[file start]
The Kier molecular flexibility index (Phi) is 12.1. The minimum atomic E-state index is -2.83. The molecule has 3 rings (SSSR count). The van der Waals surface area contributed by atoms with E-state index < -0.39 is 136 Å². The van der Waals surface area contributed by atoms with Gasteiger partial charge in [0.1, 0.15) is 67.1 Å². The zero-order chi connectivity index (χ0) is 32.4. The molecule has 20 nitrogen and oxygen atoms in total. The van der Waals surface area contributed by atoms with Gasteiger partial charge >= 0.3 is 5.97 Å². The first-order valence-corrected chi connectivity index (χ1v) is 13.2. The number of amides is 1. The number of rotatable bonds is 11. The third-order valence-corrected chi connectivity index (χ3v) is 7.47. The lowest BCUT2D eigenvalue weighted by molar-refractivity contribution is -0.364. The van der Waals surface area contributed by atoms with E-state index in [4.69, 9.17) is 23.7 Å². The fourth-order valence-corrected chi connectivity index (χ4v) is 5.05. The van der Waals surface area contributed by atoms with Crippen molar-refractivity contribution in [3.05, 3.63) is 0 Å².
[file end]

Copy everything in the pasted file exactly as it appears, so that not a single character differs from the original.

The Kier molecular flexibility index (Phi) is 12.1. The minimum atomic E-state index is -2.83. The molecule has 3 rings (SSSR count). The van der Waals surface area contributed by atoms with E-state index < -0.39 is 136 Å². The van der Waals surface area contributed by atoms with Gasteiger partial charge in [0.1, 0.15) is 67.1 Å². The zero-order chi connectivity index (χ0) is 32.4. The molecule has 20 nitrogen and oxygen atoms in total. The van der Waals surface area contributed by atoms with Gasteiger partial charge >= 0.3 is 5.97 Å². The first-order valence-corrected chi connectivity index (χ1v) is 13.2. The number of amides is 1. The number of rotatable bonds is 11. The third-order valence-corrected chi connectivity index (χ3v) is 7.47. The lowest BCUT2D eigenvalue weighted by molar-refractivity contribution is -0.364. The van der Waals surface area contributed by atoms with E-state index in [4.69, 9.17) is 23.7 Å². The fourth-order valence-corrected chi connectivity index (χ4v) is 5.05. The van der Waals surface area contributed by atoms with Crippen molar-refractivity contribution in [3.05, 3.63) is 0 Å².